This module introduces students to the critical study of international environmental law and sustainable development with an emphasis on the practical effects that these areas of law have on the decision-making, whether that be of States themselves, international organisations or businesses.

Corporate Responsibility and Business Law

This module examines the concepts, theories and models of corporate responsibility and corporate social responsibility (CSR) and their implications and challenges for business law and practice. It examines the role of CSR in as a business strategy and public governance tool in the context of the social and environmental impacts of business activities that suggest interesting dimensions to the role of business in society. In this module you will examine the debates and doctrines of CSR in domestic and transnational environments.The module reflects some degrees of comparative analysis and interdisciplinarity and case study exercises will also enable you to explore the approaches of different disciplines to CSR, including law, management, politics, philosophy, ethics and international relations. You will have an opportunity to discover the strengths and weaknesses of taking global, contextual and comparative approaches to CSR.

Corporate Governance: Principles and Models
Academic Skills in International Law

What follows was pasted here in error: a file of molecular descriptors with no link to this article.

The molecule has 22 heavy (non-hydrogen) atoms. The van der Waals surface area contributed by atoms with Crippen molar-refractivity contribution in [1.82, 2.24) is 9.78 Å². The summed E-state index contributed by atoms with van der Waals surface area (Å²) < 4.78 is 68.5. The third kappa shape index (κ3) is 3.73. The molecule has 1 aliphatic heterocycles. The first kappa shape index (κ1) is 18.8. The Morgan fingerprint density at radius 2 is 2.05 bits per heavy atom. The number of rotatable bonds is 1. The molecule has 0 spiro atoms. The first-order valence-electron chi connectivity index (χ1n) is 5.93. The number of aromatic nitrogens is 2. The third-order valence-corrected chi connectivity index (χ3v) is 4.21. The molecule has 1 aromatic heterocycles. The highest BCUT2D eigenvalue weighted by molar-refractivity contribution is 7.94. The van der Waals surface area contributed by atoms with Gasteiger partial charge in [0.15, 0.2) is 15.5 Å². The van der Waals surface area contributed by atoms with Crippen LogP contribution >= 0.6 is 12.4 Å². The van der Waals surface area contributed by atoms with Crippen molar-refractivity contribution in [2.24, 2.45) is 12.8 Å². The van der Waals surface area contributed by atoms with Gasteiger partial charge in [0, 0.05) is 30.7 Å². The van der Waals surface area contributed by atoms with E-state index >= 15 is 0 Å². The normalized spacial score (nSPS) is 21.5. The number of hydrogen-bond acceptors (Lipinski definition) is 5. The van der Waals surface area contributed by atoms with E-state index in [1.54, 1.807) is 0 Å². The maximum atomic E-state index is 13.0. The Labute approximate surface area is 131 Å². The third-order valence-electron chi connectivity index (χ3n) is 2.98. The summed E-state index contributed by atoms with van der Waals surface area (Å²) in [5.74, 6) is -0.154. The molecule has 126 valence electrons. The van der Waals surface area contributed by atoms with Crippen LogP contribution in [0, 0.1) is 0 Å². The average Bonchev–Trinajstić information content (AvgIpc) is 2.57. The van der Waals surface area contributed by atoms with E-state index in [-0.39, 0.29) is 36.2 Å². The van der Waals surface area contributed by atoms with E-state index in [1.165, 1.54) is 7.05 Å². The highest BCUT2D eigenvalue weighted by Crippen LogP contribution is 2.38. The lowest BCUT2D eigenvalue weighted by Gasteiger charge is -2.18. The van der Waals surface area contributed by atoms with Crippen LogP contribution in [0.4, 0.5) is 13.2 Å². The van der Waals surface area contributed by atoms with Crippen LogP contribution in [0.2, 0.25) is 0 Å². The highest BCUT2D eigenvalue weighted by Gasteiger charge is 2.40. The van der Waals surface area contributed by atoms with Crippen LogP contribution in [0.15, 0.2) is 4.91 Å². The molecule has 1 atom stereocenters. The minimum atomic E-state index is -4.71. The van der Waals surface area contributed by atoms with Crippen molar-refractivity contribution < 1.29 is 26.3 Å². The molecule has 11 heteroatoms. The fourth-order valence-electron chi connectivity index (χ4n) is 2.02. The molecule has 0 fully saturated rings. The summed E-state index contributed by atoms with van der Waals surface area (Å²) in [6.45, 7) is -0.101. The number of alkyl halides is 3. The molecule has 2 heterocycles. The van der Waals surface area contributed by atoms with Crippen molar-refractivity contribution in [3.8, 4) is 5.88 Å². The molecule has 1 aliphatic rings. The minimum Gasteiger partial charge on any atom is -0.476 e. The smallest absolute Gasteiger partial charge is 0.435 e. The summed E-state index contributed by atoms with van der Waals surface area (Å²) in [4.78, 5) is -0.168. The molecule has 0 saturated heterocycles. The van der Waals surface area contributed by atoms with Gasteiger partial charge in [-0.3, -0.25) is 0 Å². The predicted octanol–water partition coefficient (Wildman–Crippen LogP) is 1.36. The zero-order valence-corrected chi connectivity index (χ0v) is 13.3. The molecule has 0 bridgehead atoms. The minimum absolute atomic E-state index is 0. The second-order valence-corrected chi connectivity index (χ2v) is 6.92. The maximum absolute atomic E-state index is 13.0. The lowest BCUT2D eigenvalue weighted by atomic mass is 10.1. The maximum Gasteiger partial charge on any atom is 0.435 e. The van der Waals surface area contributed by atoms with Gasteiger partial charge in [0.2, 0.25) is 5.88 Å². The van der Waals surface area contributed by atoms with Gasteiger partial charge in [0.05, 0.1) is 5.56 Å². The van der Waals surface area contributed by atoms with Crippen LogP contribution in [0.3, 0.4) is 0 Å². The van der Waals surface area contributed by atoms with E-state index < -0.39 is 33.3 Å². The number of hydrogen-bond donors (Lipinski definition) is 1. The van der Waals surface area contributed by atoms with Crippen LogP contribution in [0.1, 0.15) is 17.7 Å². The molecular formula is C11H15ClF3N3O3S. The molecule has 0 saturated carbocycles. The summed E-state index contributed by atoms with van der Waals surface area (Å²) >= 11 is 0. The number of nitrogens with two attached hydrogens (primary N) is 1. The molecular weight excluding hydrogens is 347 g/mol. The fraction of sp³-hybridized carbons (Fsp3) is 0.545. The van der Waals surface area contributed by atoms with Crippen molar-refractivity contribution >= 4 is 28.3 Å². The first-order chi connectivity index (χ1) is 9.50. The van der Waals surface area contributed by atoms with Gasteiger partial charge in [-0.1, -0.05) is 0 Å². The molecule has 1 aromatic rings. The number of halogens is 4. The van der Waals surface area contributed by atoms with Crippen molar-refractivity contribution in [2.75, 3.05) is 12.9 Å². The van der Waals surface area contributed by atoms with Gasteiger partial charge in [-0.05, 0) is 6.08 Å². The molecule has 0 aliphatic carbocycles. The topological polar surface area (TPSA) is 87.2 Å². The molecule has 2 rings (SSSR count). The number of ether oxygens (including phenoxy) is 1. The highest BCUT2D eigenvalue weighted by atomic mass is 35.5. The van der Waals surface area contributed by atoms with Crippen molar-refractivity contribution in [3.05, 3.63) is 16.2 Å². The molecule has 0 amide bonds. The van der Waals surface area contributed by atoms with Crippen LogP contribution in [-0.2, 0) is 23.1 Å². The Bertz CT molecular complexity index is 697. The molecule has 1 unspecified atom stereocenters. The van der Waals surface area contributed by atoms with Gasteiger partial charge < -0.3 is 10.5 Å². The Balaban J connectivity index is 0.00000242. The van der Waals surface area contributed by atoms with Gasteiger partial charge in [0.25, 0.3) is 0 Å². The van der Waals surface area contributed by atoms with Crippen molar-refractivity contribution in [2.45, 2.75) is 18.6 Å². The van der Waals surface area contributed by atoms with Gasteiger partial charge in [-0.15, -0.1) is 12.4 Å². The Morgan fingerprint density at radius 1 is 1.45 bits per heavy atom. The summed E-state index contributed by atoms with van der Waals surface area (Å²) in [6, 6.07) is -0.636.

This module is a compulsory module for all LLM in International Law students on all pathways, which aims to develop students’ academic skills as required for the postgraduate study of international law. This module has been designed to be taken alongside the module LW902 Public International Law (also compulsory for all LLM in International Law students). The LW949 Academic Skills in International Law module equips students with the technical skills required to engage in research and study of public international law, including academic referencing of scholarship, treaties, cases of international courts and tribunals. Students also develop the necessary skills to analyse international legal materials, complete both essay and problem-based questions within the field, produce high-quality independent writing at postgraduate level, and reflect upon feedback. This module will also prepare students for the foundation essay (formative essay) for the LLM in International Law. This is a formative essay, which provides an opportunity for students to engage with postgraduate level reading and writing on a topic of international law, and to submit an essay for the first time at LLM level. As a valuable learning tool, students receive feedback on their foundation essay, allowing them to reflect accordingly for future coursework with a view on how to further develop their skills throughout their postgraduate degree.